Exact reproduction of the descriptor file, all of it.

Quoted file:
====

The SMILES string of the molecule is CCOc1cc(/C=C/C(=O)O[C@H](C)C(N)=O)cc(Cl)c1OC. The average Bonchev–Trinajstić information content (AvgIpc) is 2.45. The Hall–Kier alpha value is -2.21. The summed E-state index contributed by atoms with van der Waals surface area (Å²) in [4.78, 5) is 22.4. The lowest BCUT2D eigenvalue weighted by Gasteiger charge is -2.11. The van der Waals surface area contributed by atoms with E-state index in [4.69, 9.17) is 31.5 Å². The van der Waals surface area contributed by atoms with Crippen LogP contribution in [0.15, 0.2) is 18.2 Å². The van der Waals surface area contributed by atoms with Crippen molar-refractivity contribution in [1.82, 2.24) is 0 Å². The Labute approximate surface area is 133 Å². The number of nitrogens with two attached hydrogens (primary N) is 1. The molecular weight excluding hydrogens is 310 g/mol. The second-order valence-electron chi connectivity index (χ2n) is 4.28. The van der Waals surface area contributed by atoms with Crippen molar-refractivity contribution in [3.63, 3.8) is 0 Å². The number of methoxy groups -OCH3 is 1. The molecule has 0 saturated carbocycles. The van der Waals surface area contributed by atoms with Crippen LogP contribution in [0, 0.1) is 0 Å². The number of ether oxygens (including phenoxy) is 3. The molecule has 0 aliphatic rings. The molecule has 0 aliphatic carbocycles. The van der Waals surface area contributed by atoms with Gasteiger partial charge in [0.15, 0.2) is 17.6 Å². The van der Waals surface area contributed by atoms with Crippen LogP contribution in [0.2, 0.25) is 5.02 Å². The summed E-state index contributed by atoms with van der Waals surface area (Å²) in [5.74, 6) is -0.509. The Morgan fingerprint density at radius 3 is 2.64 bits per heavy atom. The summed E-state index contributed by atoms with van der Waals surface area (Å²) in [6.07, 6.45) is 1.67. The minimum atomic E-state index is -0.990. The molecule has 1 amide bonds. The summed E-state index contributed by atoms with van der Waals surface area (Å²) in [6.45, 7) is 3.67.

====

The SMILES string of the molecule is CCOc1cc(/C=C/C(=O)O[C@H](C)C(N)=O)cc(Cl)c1OC. The average Bonchev–Trinajstić information content (AvgIpc) is 2.45. The Hall–Kier alpha value is -2.21. The summed E-state index contributed by atoms with van der Waals surface area (Å²) in [4.78, 5) is 22.4. The lowest BCUT2D eigenvalue weighted by Gasteiger charge is -2.11. The van der Waals surface area contributed by atoms with E-state index in [4.69, 9.17) is 31.5 Å². The van der Waals surface area contributed by atoms with Crippen LogP contribution in [0.15, 0.2) is 18.2 Å². The van der Waals surface area contributed by atoms with Crippen molar-refractivity contribution in [1.82, 2.24) is 0 Å². The Labute approximate surface area is 133 Å². The number of nitrogens with two attached hydrogens (primary N) is 1. The molecular weight excluding hydrogens is 310 g/mol. The second-order valence-electron chi connectivity index (χ2n) is 4.28. The van der Waals surface area contributed by atoms with Crippen molar-refractivity contribution in [3.63, 3.8) is 0 Å². The number of methoxy groups -OCH3 is 1. The molecule has 0 saturated carbocycles. The van der Waals surface area contributed by atoms with Crippen LogP contribution in [0, 0.1) is 0 Å². The number of ether oxygens (including phenoxy) is 3. The molecule has 0 aliphatic rings. The molecule has 0 aliphatic carbocycles. The van der Waals surface area contributed by atoms with Gasteiger partial charge in [0.15, 0.2) is 17.6 Å². The van der Waals surface area contributed by atoms with Crippen LogP contribution in [0.2, 0.25) is 5.02 Å². The summed E-state index contributed by atoms with van der Waals surface area (Å²) in [5.74, 6) is -0.509. The Morgan fingerprint density at radius 3 is 2.64 bits per heavy atom. The summed E-state index contributed by atoms with van der Waals surface area (Å²) in [6.07, 6.45) is 1.67. The minimum atomic E-state index is -0.990. The molecule has 1 amide bonds. The summed E-state index contributed by atoms with van der Waals surface area (Å²) in [6.45, 7) is 3.67.